When he stumbled across a copy of the Harvard-Radcliffe Dramatic Club (HRDC) constitution a few months ago, Vice President Kenneth P. Herrera ’03 says he didn’t immediately recognize it.
“I hadn’t seen it until this summer,” Herrera says.
But last night, the group’s re-discovered constitution came into the spotlight as HRDC members voted to amend it for the first time in six years, mandating that future HRDC-produced shows involve a marginally higher percentage of Harvard affiliates.
Currently, 50 percent of those working on a production must be Harvard undergraduates.
But after concerns over increased non-Harvard participation in the last year, HRDC members voted last night to require that 60 percent of cast members for all shows in the Loeb Drama Center are “Harvard affiliates and alumni.”
Tonight, HRDC members will gather to vote again, this time to select a new leadership to assume the reins of their organization—which some say has always had trouble deciding exactly what its role should be.
And as they begin to define their purpose on campus, HRDC leadership will need a “specific agenda,” says HRDC member Michael M. Donahue ’03. In the coming year, the leaders selected tonight will prepare to lobby for the resources they need, work with other arts on campus and—all the while—make student theater better.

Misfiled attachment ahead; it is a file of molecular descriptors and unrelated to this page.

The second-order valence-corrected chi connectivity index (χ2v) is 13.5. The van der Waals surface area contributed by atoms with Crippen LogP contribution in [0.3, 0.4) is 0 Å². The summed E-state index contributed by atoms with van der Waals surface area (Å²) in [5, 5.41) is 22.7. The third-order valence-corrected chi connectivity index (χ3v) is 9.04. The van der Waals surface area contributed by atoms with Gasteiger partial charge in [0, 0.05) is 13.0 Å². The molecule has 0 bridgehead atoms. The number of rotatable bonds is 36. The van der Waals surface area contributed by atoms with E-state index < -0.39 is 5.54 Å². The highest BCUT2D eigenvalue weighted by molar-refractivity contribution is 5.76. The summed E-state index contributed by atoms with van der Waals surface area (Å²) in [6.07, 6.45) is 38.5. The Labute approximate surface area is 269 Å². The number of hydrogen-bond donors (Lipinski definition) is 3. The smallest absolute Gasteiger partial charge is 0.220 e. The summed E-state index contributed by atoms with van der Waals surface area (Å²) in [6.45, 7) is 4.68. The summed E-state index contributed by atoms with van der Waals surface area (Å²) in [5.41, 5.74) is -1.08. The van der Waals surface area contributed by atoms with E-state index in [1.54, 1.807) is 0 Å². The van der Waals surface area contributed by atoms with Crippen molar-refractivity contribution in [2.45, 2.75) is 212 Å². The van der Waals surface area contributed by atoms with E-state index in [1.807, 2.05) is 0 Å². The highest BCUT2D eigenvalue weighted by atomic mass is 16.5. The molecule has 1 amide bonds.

Fight for Facilities
Student theater has long struggled to secure space on campus.
More recently, theater groups have also begun to contemplate how to work more closely with other student arts, like dance, music and visual arts.
“Everyone stands to suffer when anyone’s group loses space,” says Adrienne M. Minster ’04, a leader in the dance community. “Actors, dancers and musicians are seeking each other out to make art together, when the community stands to lose a lot.”
Beyond performance venues, undergraduates compete with professionals and graduate students for limited storage, rehearsal and construction spaces.
According to Robert J. Orchard, managing director of the American Repertory Theater (ART), which shares the Loeb with the HRDC, lack of space for the performing arts is a “dire situation.”
The crunch comes partially as a result of the current and future loss of spaces, like the dilapidated Hasty Pudding building, which has been awaiting renovation by the College since it purchased the space in 2000.
The ART’s lease on part of Harvard Square’s Unitarian Church basement, which is used by graduate students at the ART’s theater training school, will expire in two years, according to Orchard. With that space gone and no solution in sight, the graduate students’ impending “emergency situation” will only exacerbate the campus-wide crunch.